If you’re directing the pressure from the top hand directly down the paddle shaft you won’t be pushing it forward with the top shoulder, which is what you’re doing when you’re losing paddle angle too quickly.
While thinking about your top hand pressure, also think about what your bottom shoulder is doing. Try to keep your paddling side deltoid just in front of, or under, your chin for as long as possible (figure 13). This ensures you are “saving” your rotation and thus your paddle angle.
Obviously, your top and bottom hands and shoulders are linked together. When the top shoulder is back, the bottom or paddling side shoulder is forward and vice versa. It’s not hard to see how a push-pull motion from the top/bottom shoulders results in a very quick loss of paddle angle. Focusing on eliminating this push-pull motion immediately helps save paddle angle.
Failure to load the blade effectively as a result of staying inside the board with body weight
What it is: We looked at this extensively in the September issue of The Catch in “SUP Technique Errors and Fixes – Staying “Inside” the Board” . While we looked at this problem largely in the context of the front of the stroke, most people with this issue manage to eventually get more “over the water” after the catch and load some weight on the blade through the middle of the pull. The problem is, they are just playing catch up. You’ll never get as much weight on the paddle as you should in the middle of the stroke if you missed the opportunity to get weight on the blade right from the catch by staying inside the board.
This problem becomes even worse, however, if one is reluctant to get “outside” the board and “on top” of the paddle with their body weight during the middle of the pull. In this scenario there is far too little body weight on the blade in this part of the stroke and, as a result, the board sits much deeper than it should in the water through the entire stroke.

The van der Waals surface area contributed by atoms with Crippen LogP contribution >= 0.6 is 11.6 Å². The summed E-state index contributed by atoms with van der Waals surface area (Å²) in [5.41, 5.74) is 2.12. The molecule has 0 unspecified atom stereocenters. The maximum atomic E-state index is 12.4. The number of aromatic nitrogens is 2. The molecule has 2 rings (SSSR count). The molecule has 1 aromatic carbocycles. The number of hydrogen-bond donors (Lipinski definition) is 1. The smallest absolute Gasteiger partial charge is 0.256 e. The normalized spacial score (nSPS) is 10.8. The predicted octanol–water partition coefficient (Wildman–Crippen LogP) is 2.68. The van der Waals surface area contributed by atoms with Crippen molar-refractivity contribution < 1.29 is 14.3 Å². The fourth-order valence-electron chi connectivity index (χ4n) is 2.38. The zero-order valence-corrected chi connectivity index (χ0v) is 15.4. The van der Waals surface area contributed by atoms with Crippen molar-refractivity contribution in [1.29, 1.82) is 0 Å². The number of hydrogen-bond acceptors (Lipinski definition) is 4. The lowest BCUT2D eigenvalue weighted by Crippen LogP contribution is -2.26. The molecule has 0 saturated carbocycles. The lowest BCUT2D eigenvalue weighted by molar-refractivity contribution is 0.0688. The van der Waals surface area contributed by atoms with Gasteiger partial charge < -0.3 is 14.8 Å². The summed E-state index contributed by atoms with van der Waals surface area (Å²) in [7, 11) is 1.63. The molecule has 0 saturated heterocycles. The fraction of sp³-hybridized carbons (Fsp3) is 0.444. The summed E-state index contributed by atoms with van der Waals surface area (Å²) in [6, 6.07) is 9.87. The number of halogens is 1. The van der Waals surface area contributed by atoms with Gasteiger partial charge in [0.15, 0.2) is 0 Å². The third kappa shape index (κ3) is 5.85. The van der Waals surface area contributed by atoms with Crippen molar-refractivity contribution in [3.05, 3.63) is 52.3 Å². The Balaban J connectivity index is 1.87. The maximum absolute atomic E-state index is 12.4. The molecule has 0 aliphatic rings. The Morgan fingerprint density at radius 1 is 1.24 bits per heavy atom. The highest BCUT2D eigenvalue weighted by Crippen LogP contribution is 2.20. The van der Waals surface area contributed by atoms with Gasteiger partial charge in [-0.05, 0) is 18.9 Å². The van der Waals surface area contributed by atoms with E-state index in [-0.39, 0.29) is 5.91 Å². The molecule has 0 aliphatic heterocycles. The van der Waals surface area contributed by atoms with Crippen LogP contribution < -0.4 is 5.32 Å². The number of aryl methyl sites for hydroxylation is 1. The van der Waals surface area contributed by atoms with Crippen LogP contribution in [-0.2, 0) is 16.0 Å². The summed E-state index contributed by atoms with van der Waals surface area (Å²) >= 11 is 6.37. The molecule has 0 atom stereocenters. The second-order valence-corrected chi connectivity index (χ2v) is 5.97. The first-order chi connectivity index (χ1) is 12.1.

Identifying this problem in your stroke: We’ve discussed how to identify this in terms of the catch in our last issue. If you feel reluctant to get your body weight outside the rails of your board to the paddling side during the middle of the pull, you’re very likely staying inside the board with your body weight centered directly over your feet.
If you feel reluctant to lower your paddling side shoulder closer to the water than your top shoulder during the pull then you are very likely not getting enough body weight on the paddle during the pull.
If your head is inside the board rather than over the paddling side rail or, better yet, over the water during the pull, you are likely not getting enough weight outside the board and onto the paddle during the pull.
If you see your top hand inside the board rather than out over the rail/water boundary on the paddling side during the pull, then you are very likely not getting your weight outside the board and onto the paddle.
All of these scenarios can be seen in figure 14.
If you don’t feel your board “rising” in the water through the pull then you are likely not getting weight off the board and onto the paddle during the pull.
Lastly, if you’re paddling with someone else who is similar in speed and feel like you’re just not moving the board well through the pull compared to how they are, there is a strong possibility that you’re staying inside the board too much rather than getting weight off the board and onto the paddle during the pull.
Identifying this problem in others or in yourself when looking at video: We discussed how to identify this issue at the catch in our last issue. Simply put, if you see the top hand inside the board and body weight directly over the feet rather than the head and shoulders hanging out over the water on the paddling side at the set up and catch, then the paddler isn’t getting enough weight on the blade at the catch. (figure 15).